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Filling the shopping gap for retailers
Retailers love to know when they sell things, but they would love to know even more when they don’t.
What would your average merchandising, buying, promotions or retail operations VP give to know all the occasions that someone picked up their cherished merchandise and put it down without buying? It’s agonizing. I recently talked with some very interesting people from a large trucking station in the US, who told me they had taken to scrolling through the security camera archives to better understand their customers’ shopping behavior.
Clearly there is a demand for a clear picture of what’s happening in-store, after the footfall counter, but before the checkout. I was mightily impressed, therefore, to hear of two emerging firms – one from the UK and another from Silicon Valley, who can analyze data from security cameras to “fill the gap” between footfall counters in retail outlets and the stores’ point of sale (POS) systems. Online, the technology is more established. Counting abandoned baskets is quite well-advanced, but it’s always been a challenge to understand the browsing and basket filling behavior of the customer in-store.
Equally hard to deal with is the evermore resilient and inventive behavior of shoplifters and their thieving methods and patterns. I was just wondering when we would find a solution to this problem when, lo and behold, Renasense turned up on our website looking for a way to mash up more data with details from the security cameras.
You may be more advanced in your research than I, but I was impressed to find that Renasense provides a system that allows business users to capture data, count events and people, calculate and alert other systems all based on extracts from moving AV images on the existing security camera network.
It’s this combination of needs that brought Renasense to Kognitio, with its engineers looking for an engine that could handle the ability to capture the events and movements on the cameras and combine them with all the other business data about customers, products, store layouts and staff. The Kognitio in-memory analytical platform is ideal for complex integration and high volume, complex analytics. Talking to our friends at the truck stop, we found they were excited about the ability to integrate analysis of sales at point of sale with their customers’ physical movement through the parking lot and restaurants, as well as in the retail section of the truck stop. Their imagination was very much fired up when we discussed the capability of understanding who moved in front of what retail promotions and products, versus the number of sales or what the stock management system was ordering.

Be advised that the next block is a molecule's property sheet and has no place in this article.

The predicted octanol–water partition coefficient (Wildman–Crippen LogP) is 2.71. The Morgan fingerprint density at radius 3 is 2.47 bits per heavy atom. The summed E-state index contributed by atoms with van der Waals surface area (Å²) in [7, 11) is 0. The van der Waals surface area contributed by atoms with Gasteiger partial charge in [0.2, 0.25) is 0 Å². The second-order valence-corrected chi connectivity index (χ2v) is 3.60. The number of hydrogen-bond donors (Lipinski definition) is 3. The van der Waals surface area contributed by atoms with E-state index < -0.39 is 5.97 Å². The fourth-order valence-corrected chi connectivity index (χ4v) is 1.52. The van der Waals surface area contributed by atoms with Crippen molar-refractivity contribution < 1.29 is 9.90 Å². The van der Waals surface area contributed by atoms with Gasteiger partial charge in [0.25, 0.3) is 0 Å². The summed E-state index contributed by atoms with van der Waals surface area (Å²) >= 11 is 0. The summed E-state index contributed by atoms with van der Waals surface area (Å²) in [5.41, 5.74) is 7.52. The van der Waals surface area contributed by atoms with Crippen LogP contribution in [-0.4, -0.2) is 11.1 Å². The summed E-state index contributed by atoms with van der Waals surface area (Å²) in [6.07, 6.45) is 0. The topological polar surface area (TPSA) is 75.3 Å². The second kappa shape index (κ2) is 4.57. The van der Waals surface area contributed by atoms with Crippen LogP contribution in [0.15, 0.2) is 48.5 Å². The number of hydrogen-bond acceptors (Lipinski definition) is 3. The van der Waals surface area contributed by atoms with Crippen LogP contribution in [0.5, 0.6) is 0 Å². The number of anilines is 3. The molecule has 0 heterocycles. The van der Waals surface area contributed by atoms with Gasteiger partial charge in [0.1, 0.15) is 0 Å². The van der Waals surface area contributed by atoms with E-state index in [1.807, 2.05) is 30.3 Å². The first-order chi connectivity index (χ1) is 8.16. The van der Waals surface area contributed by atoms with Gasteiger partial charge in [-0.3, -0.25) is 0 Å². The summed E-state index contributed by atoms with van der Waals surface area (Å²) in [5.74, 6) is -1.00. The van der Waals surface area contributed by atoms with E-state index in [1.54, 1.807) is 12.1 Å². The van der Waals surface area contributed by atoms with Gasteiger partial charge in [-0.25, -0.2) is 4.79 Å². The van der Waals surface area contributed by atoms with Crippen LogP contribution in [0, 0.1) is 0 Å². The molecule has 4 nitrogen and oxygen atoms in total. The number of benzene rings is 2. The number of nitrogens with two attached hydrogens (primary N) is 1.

They immediately saw a big influence on promotional layout, which was in addition to the benefits of watching customer movements where restocking cycles outpaced sales cycles. Thinking about this brought the realization that not only could they see which items thieves were staking out and from where, but also where they were taking them in the store, and secretly breaking the security packaging so they could skip past the security scanners undetected.
It seems just looking at movement throughout a store is not enough to detect theft, as well as to plan better layouts and security. They realized that they needed more information; adding data from sales, stock and staff scheduling systems could help them predict and deploy their resources more effectively.
All of this is new to me, but it’s a great example of how more companies are seeking Big Data solutions that move beyond the theoretical and into the day-to-day practical. I think at last I see a solution that gives the bricks and mortar retailer the same granular understanding of the online basket tracker. I’ll keep you posted on what’s happening, but I can’t see in-store promotions being the same after this.
And if you’re a shoplifter, things just got a lot more difficult for you. To which most of us would say, “Good!”